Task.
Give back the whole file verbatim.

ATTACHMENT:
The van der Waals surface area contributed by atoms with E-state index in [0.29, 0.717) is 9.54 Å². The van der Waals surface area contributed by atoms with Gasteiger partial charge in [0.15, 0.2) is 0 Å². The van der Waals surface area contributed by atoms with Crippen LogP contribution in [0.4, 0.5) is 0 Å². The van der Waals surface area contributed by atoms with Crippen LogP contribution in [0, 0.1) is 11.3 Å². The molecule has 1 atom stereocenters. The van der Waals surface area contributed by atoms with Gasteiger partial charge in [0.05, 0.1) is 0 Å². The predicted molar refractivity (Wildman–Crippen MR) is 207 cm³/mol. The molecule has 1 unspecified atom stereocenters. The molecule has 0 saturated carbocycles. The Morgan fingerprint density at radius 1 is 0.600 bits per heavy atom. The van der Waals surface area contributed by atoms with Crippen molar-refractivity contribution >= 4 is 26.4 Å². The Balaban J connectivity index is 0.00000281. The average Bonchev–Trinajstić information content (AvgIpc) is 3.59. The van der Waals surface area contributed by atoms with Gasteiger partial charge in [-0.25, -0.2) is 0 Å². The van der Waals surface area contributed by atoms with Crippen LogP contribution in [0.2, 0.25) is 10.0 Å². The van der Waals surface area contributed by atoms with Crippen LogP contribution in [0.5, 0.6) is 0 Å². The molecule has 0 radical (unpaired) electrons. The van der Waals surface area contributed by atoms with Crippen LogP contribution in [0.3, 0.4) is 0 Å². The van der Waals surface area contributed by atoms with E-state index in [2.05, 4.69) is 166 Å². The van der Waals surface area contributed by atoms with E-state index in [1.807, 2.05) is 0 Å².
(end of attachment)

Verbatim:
The van der Waals surface area contributed by atoms with E-state index in [0.29, 0.717) is 9.54 Å². The van der Waals surface area contributed by atoms with Gasteiger partial charge in [0.15, 0.2) is 0 Å². The van der Waals surface area contributed by atoms with Crippen LogP contribution in [0.4, 0.5) is 0 Å². The van der Waals surface area contributed by atoms with Crippen LogP contribution in [0, 0.1) is 11.3 Å². The molecule has 1 atom stereocenters. The van der Waals surface area contributed by atoms with Gasteiger partial charge in [0.05, 0.1) is 0 Å². The predicted molar refractivity (Wildman–Crippen MR) is 207 cm³/mol. The molecule has 1 unspecified atom stereocenters. The molecule has 0 saturated carbocycles. The Morgan fingerprint density at radius 1 is 0.600 bits per heavy atom. The van der Waals surface area contributed by atoms with Crippen molar-refractivity contribution >= 4 is 26.4 Å². The Balaban J connectivity index is 0.00000281. The average Bonchev–Trinajstić information content (AvgIpc) is 3.59. The van der Waals surface area contributed by atoms with Gasteiger partial charge in [-0.25, -0.2) is 0 Å². The van der Waals surface area contributed by atoms with Crippen LogP contribution in [0.2, 0.25) is 10.0 Å². The van der Waals surface area contributed by atoms with Crippen LogP contribution in [0.5, 0.6) is 0 Å². The molecule has 0 radical (unpaired) electrons. The van der Waals surface area contributed by atoms with Crippen LogP contribution in [0.3, 0.4) is 0 Å². The van der Waals surface area contributed by atoms with E-state index in [2.05, 4.69) is 166 Å². The van der Waals surface area contributed by atoms with E-state index in [1.807, 2.05) is 0 Å².